Woodroffe's THE SERPENT POWER. Woodroffe was familiar with
Leadbeater's book, and mentions that Leadbeater's "snake" located at
the Brow Chakra is not found anywhere in the Hindu Tantras. I haven't
found it anywhere in the Buddhist Tantras either. But apart from two
things, I think Leadbeater's book is quite good and the pictures of
the chakras are as good as anyone elses. The two things I most object
to are: the brow snake (his use of Egyptian symbolism is, in my
opinion, erroneous) and his having the chakras stem out from the spine
toward the front of the body (all Hindu and Buddist Tantras teach that
they are to be visualized as being within the central channel, which
itself is within the spinal cord). We have to remember that all of the
elaborate descriptions of the chakras found in the tantras are
symbolic. The real, or esoteric, meanings of the Hindu Tantras, were
given to each student verbally by the guru, and never written down.
Gopi Krishna says that they all relate to biological functions and
forces which concern human evolution. The wealth of books available
today on the Tibetan Tantras show that the Tibetans clearly understood
the psychological/biological symbolism in the nadis and chakras and
they made "adjustments" according to the goal desired. Hindu Tantras
tend to take the texts as biblical and insist that every detail is
exactly as noted. Buddhist Tantras tend to be flexible and more
pragmatic using only those chakras and nadis necessary to accomplish
specific purposes. Leadbeater's chakras fall into the Buddhist type
rather than the Hindu type.
Your admonition to "focus on what can be discussed, and be silent on
what cannot" is excellent. It is just this area that sparked the
discussions between myself and Don shortly after the founding of this
study group. We both found ourselves debating in areas that have no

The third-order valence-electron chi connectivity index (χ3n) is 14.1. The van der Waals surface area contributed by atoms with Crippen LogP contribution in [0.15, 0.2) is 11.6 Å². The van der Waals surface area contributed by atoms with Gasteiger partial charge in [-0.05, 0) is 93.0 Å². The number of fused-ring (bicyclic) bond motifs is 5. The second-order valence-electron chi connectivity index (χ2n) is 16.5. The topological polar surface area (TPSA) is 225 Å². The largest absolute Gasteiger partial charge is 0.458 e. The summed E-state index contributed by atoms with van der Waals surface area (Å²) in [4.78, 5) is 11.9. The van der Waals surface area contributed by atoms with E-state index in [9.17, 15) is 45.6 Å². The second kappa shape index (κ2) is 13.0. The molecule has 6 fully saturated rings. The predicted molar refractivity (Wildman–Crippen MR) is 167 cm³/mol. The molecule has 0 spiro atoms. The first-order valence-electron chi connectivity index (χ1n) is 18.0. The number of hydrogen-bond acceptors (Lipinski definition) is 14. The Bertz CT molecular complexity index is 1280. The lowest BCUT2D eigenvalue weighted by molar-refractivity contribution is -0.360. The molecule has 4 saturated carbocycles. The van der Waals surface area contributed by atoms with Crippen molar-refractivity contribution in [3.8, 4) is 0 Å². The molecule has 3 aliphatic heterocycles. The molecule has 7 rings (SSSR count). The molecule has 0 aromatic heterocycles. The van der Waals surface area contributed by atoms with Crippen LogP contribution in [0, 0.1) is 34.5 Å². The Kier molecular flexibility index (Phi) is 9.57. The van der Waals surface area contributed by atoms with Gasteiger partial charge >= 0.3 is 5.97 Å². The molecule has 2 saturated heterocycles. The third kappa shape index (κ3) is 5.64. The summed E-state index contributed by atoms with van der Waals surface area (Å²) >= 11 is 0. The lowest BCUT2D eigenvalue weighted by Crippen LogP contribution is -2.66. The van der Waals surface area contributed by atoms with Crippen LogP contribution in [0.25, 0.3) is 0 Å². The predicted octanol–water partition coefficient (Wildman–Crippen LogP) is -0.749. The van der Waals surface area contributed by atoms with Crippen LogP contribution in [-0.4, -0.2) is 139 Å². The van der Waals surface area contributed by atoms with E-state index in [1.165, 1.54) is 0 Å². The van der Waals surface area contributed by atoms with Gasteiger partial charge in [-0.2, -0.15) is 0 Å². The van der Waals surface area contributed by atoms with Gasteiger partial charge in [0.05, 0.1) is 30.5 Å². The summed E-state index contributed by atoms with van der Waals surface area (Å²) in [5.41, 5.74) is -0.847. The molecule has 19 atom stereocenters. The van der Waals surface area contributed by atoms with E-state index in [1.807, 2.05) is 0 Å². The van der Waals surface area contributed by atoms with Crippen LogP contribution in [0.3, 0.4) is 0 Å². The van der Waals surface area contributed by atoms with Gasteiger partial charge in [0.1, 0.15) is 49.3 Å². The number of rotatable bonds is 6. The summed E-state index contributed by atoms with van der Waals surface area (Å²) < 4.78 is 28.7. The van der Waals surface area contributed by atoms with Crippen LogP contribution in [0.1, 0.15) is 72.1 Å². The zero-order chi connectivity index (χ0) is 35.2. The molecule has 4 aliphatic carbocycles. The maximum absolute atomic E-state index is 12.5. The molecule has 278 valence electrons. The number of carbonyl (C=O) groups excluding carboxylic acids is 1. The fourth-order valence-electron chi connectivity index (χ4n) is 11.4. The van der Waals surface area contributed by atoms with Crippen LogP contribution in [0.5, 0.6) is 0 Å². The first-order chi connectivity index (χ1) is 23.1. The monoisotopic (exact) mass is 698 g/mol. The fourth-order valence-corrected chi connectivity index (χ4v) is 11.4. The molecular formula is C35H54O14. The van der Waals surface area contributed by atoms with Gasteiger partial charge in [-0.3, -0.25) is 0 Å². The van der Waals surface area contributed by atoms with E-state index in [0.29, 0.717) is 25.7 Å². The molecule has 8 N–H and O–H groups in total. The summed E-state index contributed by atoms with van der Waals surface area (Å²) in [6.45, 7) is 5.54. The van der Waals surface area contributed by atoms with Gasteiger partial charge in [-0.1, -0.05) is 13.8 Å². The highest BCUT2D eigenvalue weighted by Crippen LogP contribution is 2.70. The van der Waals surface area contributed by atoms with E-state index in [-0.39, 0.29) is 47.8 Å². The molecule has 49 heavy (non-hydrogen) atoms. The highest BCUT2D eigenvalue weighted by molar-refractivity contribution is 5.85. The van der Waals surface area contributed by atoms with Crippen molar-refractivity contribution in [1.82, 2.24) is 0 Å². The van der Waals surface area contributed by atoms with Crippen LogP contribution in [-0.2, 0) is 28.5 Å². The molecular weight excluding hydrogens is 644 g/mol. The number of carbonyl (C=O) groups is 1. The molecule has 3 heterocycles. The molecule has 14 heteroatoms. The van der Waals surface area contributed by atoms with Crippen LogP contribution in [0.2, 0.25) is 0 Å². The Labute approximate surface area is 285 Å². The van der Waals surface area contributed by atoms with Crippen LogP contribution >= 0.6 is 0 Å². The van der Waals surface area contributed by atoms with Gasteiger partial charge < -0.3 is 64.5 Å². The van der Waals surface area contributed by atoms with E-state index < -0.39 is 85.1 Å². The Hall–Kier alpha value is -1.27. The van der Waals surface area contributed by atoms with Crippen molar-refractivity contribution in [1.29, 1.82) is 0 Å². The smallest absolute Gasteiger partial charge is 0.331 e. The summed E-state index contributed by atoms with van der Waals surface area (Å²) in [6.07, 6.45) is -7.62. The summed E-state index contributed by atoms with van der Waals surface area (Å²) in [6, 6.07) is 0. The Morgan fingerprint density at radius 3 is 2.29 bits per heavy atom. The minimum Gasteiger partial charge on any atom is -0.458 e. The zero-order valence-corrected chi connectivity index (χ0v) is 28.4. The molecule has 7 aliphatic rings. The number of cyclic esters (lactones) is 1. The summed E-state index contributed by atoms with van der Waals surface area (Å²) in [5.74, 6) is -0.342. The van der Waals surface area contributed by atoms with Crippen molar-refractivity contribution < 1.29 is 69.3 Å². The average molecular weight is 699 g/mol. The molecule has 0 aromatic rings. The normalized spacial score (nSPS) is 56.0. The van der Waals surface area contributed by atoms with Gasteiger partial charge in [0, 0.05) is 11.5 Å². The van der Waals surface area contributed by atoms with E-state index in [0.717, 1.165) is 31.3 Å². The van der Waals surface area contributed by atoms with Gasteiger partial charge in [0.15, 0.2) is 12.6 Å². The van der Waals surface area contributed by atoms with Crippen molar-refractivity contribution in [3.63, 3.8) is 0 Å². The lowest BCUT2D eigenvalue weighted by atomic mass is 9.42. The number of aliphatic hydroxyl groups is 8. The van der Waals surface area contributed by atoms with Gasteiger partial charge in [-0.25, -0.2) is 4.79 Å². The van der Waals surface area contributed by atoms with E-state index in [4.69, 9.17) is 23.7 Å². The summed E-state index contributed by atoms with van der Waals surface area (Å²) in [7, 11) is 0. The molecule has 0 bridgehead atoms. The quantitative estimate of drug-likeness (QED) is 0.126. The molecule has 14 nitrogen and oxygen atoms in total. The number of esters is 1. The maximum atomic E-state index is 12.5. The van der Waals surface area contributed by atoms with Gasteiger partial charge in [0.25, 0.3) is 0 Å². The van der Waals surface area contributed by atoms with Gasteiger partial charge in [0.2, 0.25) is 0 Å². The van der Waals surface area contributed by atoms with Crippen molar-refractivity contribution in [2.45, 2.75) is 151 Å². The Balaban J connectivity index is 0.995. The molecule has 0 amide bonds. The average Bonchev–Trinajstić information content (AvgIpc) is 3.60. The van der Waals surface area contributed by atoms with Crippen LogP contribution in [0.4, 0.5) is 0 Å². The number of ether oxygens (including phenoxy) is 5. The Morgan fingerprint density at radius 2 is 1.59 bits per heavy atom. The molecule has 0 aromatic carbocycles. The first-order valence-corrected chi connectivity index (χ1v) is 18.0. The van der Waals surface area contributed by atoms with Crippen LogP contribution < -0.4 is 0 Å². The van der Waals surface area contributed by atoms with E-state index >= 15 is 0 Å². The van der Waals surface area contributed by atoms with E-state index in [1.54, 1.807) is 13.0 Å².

words or definitions and thus got wrapped around a semantics axle. Our
source experiences were similar if not identical, but the words we
were clothing them in were different.
As you know, Christian Science defines a "real healing" as one that
never comes back again. But they don't acknowledge reincarnation. When
we throw reincarnation into the picture, it is doubtful if such
definitions are possible. Because I believe that we spiral up and
down through our cycles, I cannot help but think that there is no such
thing as a permanent healing wherein specific karmic causes all go
away never to return again. However, I do believe in becoming
karma-less, wherein our personal karma no longer holds sway over us.
In other words, I see karma as a whole bag of worms rather than a
collection of components that we can add or subtract. I think that the
idea of gradually eliminating our karma, a piece at a time (as so many
of us try to do), is both naive and impossible. We have to throw away
the whole bag, all at once. Enlightenment requires a jump, not a slow
gradual progression (of course, we have to progress slowly up to the
jumping off point).
As to a good book, let me recommend THE HEART OF HEALING by the
Institute of Noetic Sciences, with William Poole (Turner Publishing,
Inc., Atlanta, 1993). This excellent book is the companion to the TBS
television series The Heart of Healing. It is filled with all sorts of
history and ideas. For example, on page 27 we find, "Research has long
shown that placebos may work as well as if the patient had taken
actual medicine. Key to this effectivness seems to be the patient's
belief in the doctor and the medical system." Also on the same page,
"Rituals also may help form our attitudes about healing, and so
influence whether or not we heal."